The Butte-Silver Bow Public Archives first opened on September 20, 1980 in Fire Station Number 1. Since then it has become home to many tremendous documents of Butte’s history, from newspapers to death and birth records to personal collections to the Anaconda Company records to the C. Owen Smithers Photography Collection.
Over the years, artifacts continued to fill the Archives and space was running out. The fire hall, in which the Archives was housed, was built in 1900 and it needed evident repairs. When Irish president, Mary McAleese, visited the Archives in 2006 she donated $5,000 to the cause of improving it. She recognized it’s value in the fact that she was able to see historic documents in the Archives that were not available anywhere else. The Archives staff applied for grants to fund the preservation and renovation of the fire hall but could not obtain enough money. In 2007, the board of directors made the decision to approach the council of commissioners for financial help with Butte’s beloved Archives. They presented to the council and won their approval to put a bond issue on a special election ballot. The Archives staff reached out to their community providing them with brochures about the Archives and its importance to Butte. Opinion pieces were written in the Montana Standard urging citizens to approve the bond for the Archives come November. One opinion author wrote poignantly, “the future of our past depends on it”.
The day came for the public to vote on the bond issue and an immense 68% of the population placed their votes. On November 14, 2007 the bond issue to renovate and repair the old fire hall as well as create a separate but adjoined building complete with an ADA compliant elevator, bathrooms and a climate-controlled vault was passed with 75% of the votes in favor!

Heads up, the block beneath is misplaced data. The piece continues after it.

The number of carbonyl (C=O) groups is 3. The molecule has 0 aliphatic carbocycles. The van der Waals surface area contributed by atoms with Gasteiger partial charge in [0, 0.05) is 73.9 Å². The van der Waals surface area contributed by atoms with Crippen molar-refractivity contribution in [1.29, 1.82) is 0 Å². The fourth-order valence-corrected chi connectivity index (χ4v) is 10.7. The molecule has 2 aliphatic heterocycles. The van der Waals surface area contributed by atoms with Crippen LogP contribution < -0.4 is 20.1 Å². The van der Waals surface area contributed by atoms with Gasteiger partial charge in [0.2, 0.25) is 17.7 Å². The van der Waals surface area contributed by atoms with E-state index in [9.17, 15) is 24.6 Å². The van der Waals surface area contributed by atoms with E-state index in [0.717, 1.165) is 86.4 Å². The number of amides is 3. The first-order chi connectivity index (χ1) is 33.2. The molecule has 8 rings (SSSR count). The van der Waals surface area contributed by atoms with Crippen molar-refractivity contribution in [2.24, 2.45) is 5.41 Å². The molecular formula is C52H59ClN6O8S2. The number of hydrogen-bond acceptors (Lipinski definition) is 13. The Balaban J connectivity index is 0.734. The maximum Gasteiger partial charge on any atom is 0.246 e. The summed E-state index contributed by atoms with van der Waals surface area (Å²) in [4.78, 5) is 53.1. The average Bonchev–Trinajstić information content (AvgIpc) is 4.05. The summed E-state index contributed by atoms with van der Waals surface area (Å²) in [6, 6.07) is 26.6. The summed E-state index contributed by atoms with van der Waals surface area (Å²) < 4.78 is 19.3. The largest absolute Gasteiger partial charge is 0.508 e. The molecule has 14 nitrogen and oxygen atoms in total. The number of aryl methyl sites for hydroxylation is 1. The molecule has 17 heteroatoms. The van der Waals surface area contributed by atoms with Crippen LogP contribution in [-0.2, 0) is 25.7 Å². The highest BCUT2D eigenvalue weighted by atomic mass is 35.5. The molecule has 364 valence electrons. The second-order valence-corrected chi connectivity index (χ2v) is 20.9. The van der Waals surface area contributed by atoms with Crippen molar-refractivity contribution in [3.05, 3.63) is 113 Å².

Upon it passing, a Technical Review Committee was created of 15 members to oversee the bond sale and construction project. $4.5 million worth of bonds were sold in July 2008 and $2.5 million worth of bonds were sold the next summer- all during a recession, showing how strongly Butte loves their history.
A & E Architects was hired for the transformation design and Oswood Construction headed the construction. The staff of the Archives moved artifacts to the Business Development Center at 305 W. Mercury in July 2008 while construction occurred. Besides the construction, other projects were occurring. The exterior was given a fresh coat of paint, brick was restored by Eckerson Masonry and John Weitzel reproduced the No. 1 sign atop the building.
The Butte-Silver Bow Public Archives was finished ahead of schedule and with money to spare! A grand opening and ribbon cutting ceremony was held on August 27, 2010. Thanks to the people of Butte the world now has a first-class facility to research and share the city’s incredible history.
2 thoughts on “When Butte Believed in the Archives”
The Butte Archives and the staff have helped us reconstruct our family’s stories. My Grandmother was born in Walkerville in 1898. My Grandfather was born in Butte in 1900. My dad was born in Butte in 1926. His family moved to California in 1934. At the age of sixteen my Dad ran away from Santa Rosa to live with his Aunt and Uncle in Butte. I grew up around the corner from my grandparents. I heard many stories about Butte. I have visited Butte more than fifteen times. Until i learned about the Archives I had little information about my family. I continue to learn more and more. We visited the Archives in July 2019. We will be back. I am 67 and share what I learn with our children and grandchildren. Thank you!
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My grandad had come to Butte looking for a better life in 1900 . He had been a Missouri farmer and worked 28 years for the AMC before dying of silicosis in 1928. My dad was born in Butte in 1909, the son of an Anaconda miner. Decades later, the family home and neighborhood was “swallowed” by the Berkeley Pit. Ironically, I reside in Sonoma county, CA, from which your your dad escaped
and returned to Butte!